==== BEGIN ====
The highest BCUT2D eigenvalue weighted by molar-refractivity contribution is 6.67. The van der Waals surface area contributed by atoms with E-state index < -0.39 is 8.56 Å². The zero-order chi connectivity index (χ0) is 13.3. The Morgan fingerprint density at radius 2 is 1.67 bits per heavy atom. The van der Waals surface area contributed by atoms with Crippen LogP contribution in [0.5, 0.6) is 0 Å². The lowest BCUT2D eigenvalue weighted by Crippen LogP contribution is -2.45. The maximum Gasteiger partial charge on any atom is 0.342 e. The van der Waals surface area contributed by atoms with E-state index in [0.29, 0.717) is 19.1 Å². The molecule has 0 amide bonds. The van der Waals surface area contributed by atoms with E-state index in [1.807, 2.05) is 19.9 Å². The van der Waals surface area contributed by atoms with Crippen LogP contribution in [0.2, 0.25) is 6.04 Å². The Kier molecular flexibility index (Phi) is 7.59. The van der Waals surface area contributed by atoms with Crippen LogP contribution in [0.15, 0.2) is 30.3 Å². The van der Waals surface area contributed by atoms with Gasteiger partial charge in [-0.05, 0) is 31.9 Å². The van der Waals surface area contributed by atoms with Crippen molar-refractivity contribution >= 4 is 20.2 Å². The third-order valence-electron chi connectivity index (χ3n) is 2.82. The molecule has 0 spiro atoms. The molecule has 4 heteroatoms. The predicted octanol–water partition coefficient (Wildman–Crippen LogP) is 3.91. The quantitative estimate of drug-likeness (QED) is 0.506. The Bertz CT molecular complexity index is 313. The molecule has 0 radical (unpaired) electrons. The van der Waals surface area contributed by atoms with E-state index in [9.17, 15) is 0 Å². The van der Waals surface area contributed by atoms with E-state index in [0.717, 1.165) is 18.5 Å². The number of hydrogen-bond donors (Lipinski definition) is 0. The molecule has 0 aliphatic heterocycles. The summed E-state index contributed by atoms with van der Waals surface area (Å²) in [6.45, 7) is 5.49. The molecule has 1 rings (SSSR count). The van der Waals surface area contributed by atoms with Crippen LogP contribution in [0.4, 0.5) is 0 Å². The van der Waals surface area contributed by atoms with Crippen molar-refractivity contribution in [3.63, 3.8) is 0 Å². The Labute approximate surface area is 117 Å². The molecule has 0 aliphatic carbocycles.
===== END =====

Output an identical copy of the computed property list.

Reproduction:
The highest BCUT2D eigenvalue weighted by molar-refractivity contribution is 6.67. The van der Waals surface area contributed by atoms with E-state index < -0.39 is 8.56 Å². The zero-order chi connectivity index (χ0) is 13.3. The Morgan fingerprint density at radius 2 is 1.67 bits per heavy atom. The van der Waals surface area contributed by atoms with Crippen LogP contribution in [0.5, 0.6) is 0 Å². The lowest BCUT2D eigenvalue weighted by Crippen LogP contribution is -2.45. The maximum Gasteiger partial charge on any atom is 0.342 e. The van der Waals surface area contributed by atoms with E-state index in [0.29, 0.717) is 19.1 Å². The molecule has 0 amide bonds. The van der Waals surface area contributed by atoms with E-state index in [1.807, 2.05) is 19.9 Å². The van der Waals surface area contributed by atoms with Crippen LogP contribution in [0.2, 0.25) is 6.04 Å². The Kier molecular flexibility index (Phi) is 7.59. The van der Waals surface area contributed by atoms with Crippen LogP contribution in [0.15, 0.2) is 30.3 Å². The van der Waals surface area contributed by atoms with Gasteiger partial charge in [-0.05, 0) is 31.9 Å². The van der Waals surface area contributed by atoms with Crippen molar-refractivity contribution >= 4 is 20.2 Å². The third-order valence-electron chi connectivity index (χ3n) is 2.82. The molecule has 0 spiro atoms. The molecule has 4 heteroatoms. The predicted octanol–water partition coefficient (Wildman–Crippen LogP) is 3.91. The quantitative estimate of drug-likeness (QED) is 0.506. The Bertz CT molecular complexity index is 313. The molecule has 0 radical (unpaired) electrons. The van der Waals surface area contributed by atoms with E-state index in [9.17, 15) is 0 Å². The van der Waals surface area contributed by atoms with E-state index in [0.717, 1.165) is 18.5 Å². The number of hydrogen-bond donors (Lipinski definition) is 0. The molecule has 0 aliphatic heterocycles. The summed E-state index contributed by atoms with van der Waals surface area (Å²) in [6.45, 7) is 5.49. The molecule has 1 rings (SSSR count). The van der Waals surface area contributed by atoms with Crippen LogP contribution in [0.4, 0.5) is 0 Å². The van der Waals surface area contributed by atoms with Crippen molar-refractivity contribution in [3.63, 3.8) is 0 Å². The Labute approximate surface area is 117 Å². The molecule has 0 aliphatic carbocycles.